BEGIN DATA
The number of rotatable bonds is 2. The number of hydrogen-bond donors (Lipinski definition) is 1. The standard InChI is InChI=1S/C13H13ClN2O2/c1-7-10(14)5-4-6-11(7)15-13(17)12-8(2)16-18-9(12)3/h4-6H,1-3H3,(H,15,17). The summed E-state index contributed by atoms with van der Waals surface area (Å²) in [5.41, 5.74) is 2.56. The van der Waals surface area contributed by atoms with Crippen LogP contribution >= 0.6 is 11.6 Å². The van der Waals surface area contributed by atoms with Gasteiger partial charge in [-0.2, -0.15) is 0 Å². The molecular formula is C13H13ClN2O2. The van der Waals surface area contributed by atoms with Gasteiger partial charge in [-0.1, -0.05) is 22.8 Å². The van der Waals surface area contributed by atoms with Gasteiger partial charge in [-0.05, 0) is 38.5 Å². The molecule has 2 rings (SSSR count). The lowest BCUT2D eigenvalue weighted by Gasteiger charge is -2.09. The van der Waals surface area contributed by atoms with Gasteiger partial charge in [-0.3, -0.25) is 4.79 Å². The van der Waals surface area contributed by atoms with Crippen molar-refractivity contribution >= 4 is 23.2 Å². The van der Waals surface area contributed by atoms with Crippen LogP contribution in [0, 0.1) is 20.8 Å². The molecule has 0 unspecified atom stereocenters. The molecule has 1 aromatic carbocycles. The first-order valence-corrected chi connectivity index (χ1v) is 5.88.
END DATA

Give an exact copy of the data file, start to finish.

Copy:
The number of rotatable bonds is 2. The number of hydrogen-bond donors (Lipinski definition) is 1. The standard InChI is InChI=1S/C13H13ClN2O2/c1-7-10(14)5-4-6-11(7)15-13(17)12-8(2)16-18-9(12)3/h4-6H,1-3H3,(H,15,17). The summed E-state index contributed by atoms with van der Waals surface area (Å²) in [5.41, 5.74) is 2.56. The van der Waals surface area contributed by atoms with Crippen LogP contribution >= 0.6 is 11.6 Å². The van der Waals surface area contributed by atoms with Gasteiger partial charge in [-0.2, -0.15) is 0 Å². The molecular formula is C13H13ClN2O2. The van der Waals surface area contributed by atoms with Gasteiger partial charge in [-0.1, -0.05) is 22.8 Å². The van der Waals surface area contributed by atoms with Gasteiger partial charge in [-0.05, 0) is 38.5 Å². The molecule has 2 rings (SSSR count). The lowest BCUT2D eigenvalue weighted by Gasteiger charge is -2.09. The van der Waals surface area contributed by atoms with Gasteiger partial charge in [-0.3, -0.25) is 4.79 Å². The van der Waals surface area contributed by atoms with Crippen molar-refractivity contribution >= 4 is 23.2 Å². The van der Waals surface area contributed by atoms with Crippen LogP contribution in [0, 0.1) is 20.8 Å². The molecule has 0 unspecified atom stereocenters. The molecule has 1 aromatic carbocycles. The first-order valence-corrected chi connectivity index (χ1v) is 5.88.